For all its Cold War paranoid setting, it’s a novel that spends a lot of time examining the psychological effects of such a situation and concentrating less on the potential techno-thriller aspects of the plot.
Gosh that’s a very interesting angle, Robert, thanks for suggesting it. Not at all the kind of thing I was thinking of, but the theme of modern technology disguising, changing or shielding those who use it is surprisingly relevant and topical. Thanks for the recommendation!
One-upping Budrys, Stanislaw Lem wrote a short story (variously translated as “Layer Cake” or “Roly Poly”) about confusion of identities which he eventually turned into a screenplay that was made into a short film by none less than famous Polish director Andrzej Wajda. You can watch it here, and I really do recommend it, it is both funny and thought-provoking and only about 30 minutes long. 😉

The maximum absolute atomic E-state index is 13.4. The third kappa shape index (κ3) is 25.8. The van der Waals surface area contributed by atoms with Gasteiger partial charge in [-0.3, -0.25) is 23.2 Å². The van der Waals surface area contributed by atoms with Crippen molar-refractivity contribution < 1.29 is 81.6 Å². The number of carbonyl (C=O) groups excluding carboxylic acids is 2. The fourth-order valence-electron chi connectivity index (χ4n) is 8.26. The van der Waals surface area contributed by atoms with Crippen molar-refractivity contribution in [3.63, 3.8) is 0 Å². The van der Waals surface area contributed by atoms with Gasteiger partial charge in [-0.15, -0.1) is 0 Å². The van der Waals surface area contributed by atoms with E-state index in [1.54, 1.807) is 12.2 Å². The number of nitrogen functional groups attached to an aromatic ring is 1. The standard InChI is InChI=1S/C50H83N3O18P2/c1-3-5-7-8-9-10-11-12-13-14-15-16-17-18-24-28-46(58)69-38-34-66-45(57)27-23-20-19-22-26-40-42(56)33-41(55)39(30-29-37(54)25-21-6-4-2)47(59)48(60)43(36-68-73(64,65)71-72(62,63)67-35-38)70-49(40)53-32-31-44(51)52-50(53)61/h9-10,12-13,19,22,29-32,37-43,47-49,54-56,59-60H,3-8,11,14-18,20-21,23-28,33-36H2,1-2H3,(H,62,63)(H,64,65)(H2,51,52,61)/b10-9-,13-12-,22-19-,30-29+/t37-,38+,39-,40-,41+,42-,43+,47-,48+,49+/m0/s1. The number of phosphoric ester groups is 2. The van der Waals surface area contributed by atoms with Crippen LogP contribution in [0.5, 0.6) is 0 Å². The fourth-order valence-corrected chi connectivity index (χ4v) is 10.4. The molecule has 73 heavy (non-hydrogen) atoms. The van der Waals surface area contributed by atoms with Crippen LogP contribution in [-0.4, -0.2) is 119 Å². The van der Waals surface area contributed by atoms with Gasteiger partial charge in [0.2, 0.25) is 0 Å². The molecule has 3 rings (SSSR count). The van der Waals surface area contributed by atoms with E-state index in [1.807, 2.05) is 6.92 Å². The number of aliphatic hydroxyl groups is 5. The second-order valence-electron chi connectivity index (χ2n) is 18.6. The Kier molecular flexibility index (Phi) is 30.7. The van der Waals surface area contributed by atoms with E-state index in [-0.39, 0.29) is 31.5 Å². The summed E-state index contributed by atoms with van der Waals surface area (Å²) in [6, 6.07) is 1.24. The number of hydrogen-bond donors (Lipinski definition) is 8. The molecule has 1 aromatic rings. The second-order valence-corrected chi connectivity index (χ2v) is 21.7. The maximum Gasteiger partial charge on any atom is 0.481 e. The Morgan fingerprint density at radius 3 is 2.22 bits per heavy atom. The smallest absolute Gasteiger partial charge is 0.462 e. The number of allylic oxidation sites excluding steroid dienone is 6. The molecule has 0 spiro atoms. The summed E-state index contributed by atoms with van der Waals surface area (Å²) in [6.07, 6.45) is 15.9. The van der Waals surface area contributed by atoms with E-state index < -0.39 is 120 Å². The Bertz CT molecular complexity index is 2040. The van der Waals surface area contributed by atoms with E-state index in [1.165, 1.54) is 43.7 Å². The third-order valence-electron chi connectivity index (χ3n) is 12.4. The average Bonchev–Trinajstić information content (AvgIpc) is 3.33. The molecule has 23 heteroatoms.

Brat Farrar by Josephine Tey has a similar plot, in which a twin brother, long thought to have thrown himself off a cliff into the sea, turns up just in time to come into his inheritance. I just re-read most of Tey and this is one of my favorites.